I have so many emotions running through my head right now, because this was perhaps what I needed most after having finished an entire year of college. It just felt so perfect for the moment because as soon as I finished, I felt a rush right through my head that was not like anything else that I had felt. After having gotten the chance to connect with so many other like-minded individuals that aren’t so far away, this final day almost feels like a blow – all of that has been taken away from me right on the spot. It feels like I have moved back into becoming the sort of person that I was always fearing I would be through my high school years once again, just a lonely, reclusive, sheltered person who had found the greatest joys one could ever feel through watching the movies for they have been my gateway to the world. Watching Her as I was about to enter this very moment almost felt like a bad idea because of what I still feel that I am not prepared for within my future. But if there were anything else that I would have wanted to say, I don’t know if I can be thankful enough that whenever I watch this movie, I always find myself in a state of comfort – one that I don’t know if I ever want to end.

Continue reading →

You Were Never Really Here – Review

✯✯✯✯½

I’ve always had a bit of an odd relationship with writer-director Lynne Ramsay. I remember disliking We Need to Talk About Kevin when I last watched it years ago but only recently have I found myself being grabbed by her own work, first with Morvern Callar and now this. This is a work that feels caught within the very feeling of trauma, much like the state of its main character – and builds itself slowly within that pain. To simply say that You Were Never Really Here had defied what I was expecting out of it would undersell the very experience of sitting through it, but from the very outline of such a work I don’t think that I can simply say that I would have expected anything close to what I had received on the spot. You Were Never Really Here is a film that evokes a feeling that is difficult to describe on the spot, but when you think of it – you can’t ever let it go, because we like to tell ourselves that “we were never really there.”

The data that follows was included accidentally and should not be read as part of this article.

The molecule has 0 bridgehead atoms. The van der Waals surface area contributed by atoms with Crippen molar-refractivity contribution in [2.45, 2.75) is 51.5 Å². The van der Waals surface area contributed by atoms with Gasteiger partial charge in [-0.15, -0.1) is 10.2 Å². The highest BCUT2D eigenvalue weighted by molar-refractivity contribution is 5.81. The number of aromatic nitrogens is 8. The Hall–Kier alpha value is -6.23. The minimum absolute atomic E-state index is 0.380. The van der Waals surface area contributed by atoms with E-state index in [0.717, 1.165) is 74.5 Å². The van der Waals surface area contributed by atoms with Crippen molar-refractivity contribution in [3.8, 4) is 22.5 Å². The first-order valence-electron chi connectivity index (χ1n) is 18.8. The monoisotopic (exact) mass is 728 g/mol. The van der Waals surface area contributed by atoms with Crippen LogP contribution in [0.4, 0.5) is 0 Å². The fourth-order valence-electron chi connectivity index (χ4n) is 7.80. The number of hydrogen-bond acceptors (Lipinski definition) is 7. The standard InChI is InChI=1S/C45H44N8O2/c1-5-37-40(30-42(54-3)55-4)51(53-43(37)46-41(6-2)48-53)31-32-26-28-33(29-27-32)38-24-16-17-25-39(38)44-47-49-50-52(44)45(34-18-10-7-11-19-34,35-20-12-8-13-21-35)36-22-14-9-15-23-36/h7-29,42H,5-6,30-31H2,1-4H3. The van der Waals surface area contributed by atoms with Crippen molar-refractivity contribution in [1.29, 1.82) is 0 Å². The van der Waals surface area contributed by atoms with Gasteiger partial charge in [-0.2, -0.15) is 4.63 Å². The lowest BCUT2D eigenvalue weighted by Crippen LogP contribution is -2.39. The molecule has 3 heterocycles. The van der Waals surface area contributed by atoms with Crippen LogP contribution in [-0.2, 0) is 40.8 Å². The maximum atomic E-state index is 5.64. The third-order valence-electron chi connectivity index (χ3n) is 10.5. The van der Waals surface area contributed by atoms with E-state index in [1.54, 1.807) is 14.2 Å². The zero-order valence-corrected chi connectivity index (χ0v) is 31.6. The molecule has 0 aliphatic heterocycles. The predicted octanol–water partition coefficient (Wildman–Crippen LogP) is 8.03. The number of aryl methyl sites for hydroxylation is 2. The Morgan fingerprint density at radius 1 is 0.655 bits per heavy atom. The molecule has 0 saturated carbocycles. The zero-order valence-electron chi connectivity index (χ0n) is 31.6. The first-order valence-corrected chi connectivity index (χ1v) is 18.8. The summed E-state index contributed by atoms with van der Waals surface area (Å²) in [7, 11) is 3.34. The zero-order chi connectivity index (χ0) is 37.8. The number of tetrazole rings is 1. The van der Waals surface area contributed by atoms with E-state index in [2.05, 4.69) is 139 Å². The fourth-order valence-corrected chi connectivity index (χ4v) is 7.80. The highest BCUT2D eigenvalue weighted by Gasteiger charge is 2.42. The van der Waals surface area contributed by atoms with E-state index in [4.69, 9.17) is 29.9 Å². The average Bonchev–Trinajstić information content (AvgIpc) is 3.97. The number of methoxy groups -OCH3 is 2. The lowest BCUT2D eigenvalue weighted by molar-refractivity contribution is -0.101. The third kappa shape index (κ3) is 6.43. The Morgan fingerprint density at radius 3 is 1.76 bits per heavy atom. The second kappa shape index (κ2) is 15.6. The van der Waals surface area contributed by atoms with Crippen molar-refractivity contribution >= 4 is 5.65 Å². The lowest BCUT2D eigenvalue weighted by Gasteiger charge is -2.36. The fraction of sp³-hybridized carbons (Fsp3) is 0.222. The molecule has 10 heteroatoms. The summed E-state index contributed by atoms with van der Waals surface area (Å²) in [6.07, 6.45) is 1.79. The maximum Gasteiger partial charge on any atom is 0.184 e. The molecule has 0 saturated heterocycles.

Continue reading →

Irrational Man – Review

✯½

Woody Allen’s career has only brought out highs and lows all over the different eras which he spans, for the days of thoughtful romantic comedies like Annie Hall and Manhattan are evidently long gone. Having consistently directed one film a year, there was only a point to which Allen’s experimentation doesn’t seem to find itself working nearly as much as it used to and at its worst, the redundance has only come to a point of annoyance and films like Irrational Man come out. But knowing Allen’s trademarks could have also called for Irrational Man to work in an almost self-reflexive manner, knowing how he writes the dialogue and exchanges between his characters. The case with Irrational Man could be that maybe what’s being sought here is far too on the nose and almost to the point of boredom, reminding its own viewers that gone are the days of Allen consistently offering an insightful perspective about the world around oneself and now he feels like a wannabe of himself.

Continue reading →

Inherent Vice – Review

✯✯✯✯✯

Paul Thomas Anderson’s Inherent Vice will certainly leave the most common moviegoer baffled with their own experience although given the source material that won’t turn out surprising at all. But it’s hard enough for me trying to describe what Inherent Vice will leave behind just from a single viewing because it almost feels like a hallucination as it moves by. Yet at the same time, we’re caught up inside of a web of lies almost like a Philip Marlowe story. Inherent Vice is a blend of eras and it’s the sort of experiment that only a filmmaker like Paul Thomas Anderson himself could bring to the table in such a manner. But in this indulgence, Paul Thomas Anderson also manages to summarize on the spot what exactly Inherent Vice is about, because of how much we can take in from one go to that point it’s so baffling yet it still keeps us watching. It keeps us watching because it’s absolutely wonderful in that sense, because it’s Paul Thomas Anderson at his craziest, and if that doesn’t signify something good I don’t know what will.

Continue reading →

The Immigrant – Review

✯✯½

There are so many things about The Immigrant that would almost ring as appealing towards my own sensibilities: whether it be from the setting or the film’s leading performances, and yet everything feels only as if half of a promise is delivered. This was my own introduction to the work of James Gray as a whole and from there onward, I’ve only run into a series of disappointments as I try my best to warm up to his own aesthetic but I can never find myself drawn into how they tell their stories. I recognize that James Gray’s films have their admirers but aside from a few exceptions I’m on the other side of the fence, for he has always remained a filmmaker that I try to warm up to rather than one whose work captivates me on the spot. Hoping I’d enjoy The Immigrant more after having been taken back by the theatrical experience of The Lost City of Z, what happened instead as a result was reaffirmation in regards to my general indifference towards Gray’s work.

Continue reading →